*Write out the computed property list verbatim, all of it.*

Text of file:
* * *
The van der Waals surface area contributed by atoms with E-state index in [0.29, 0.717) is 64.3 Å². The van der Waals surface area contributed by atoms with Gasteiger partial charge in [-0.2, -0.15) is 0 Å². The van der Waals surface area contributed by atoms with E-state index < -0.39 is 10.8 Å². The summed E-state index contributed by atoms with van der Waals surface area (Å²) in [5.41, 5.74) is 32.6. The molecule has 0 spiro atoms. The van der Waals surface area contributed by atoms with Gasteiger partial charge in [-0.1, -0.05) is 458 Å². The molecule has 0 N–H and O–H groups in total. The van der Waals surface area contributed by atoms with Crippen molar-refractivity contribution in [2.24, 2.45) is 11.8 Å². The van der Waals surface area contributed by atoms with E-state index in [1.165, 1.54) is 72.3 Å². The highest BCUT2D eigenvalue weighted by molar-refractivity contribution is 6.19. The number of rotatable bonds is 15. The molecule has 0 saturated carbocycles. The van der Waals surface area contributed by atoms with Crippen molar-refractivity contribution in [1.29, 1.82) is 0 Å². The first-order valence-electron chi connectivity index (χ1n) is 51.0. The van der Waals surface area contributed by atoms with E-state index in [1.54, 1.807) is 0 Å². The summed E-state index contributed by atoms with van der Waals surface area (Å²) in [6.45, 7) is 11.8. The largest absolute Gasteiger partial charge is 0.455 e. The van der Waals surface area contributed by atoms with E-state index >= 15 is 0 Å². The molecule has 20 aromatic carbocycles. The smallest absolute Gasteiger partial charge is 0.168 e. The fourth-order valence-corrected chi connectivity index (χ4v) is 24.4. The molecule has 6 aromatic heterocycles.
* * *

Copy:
The van der Waals surface area contributed by atoms with E-state index in [0.29, 0.717) is 64.3 Å². The van der Waals surface area contributed by atoms with Gasteiger partial charge in [-0.2, -0.15) is 0 Å². The van der Waals surface area contributed by atoms with E-state index < -0.39 is 10.8 Å². The summed E-state index contributed by atoms with van der Waals surface area (Å²) in [5.41, 5.74) is 32.6. The molecule has 0 spiro atoms. The van der Waals surface area contributed by atoms with Gasteiger partial charge in [-0.1, -0.05) is 458 Å². The molecule has 0 N–H and O–H groups in total. The van der Waals surface area contributed by atoms with Crippen molar-refractivity contribution in [2.24, 2.45) is 11.8 Å². The van der Waals surface area contributed by atoms with E-state index in [1.165, 1.54) is 72.3 Å². The highest BCUT2D eigenvalue weighted by molar-refractivity contribution is 6.19. The number of rotatable bonds is 15. The molecule has 0 saturated carbocycles. The van der Waals surface area contributed by atoms with Crippen molar-refractivity contribution in [1.29, 1.82) is 0 Å². The first-order valence-electron chi connectivity index (χ1n) is 51.0. The van der Waals surface area contributed by atoms with E-state index in [1.54, 1.807) is 0 Å². The summed E-state index contributed by atoms with van der Waals surface area (Å²) in [6.45, 7) is 11.8. The largest absolute Gasteiger partial charge is 0.455 e. The van der Waals surface area contributed by atoms with E-state index >= 15 is 0 Å². The molecule has 20 aromatic carbocycles. The smallest absolute Gasteiger partial charge is 0.168 e. The fourth-order valence-corrected chi connectivity index (χ4v) is 24.4. The molecule has 6 aromatic heterocycles.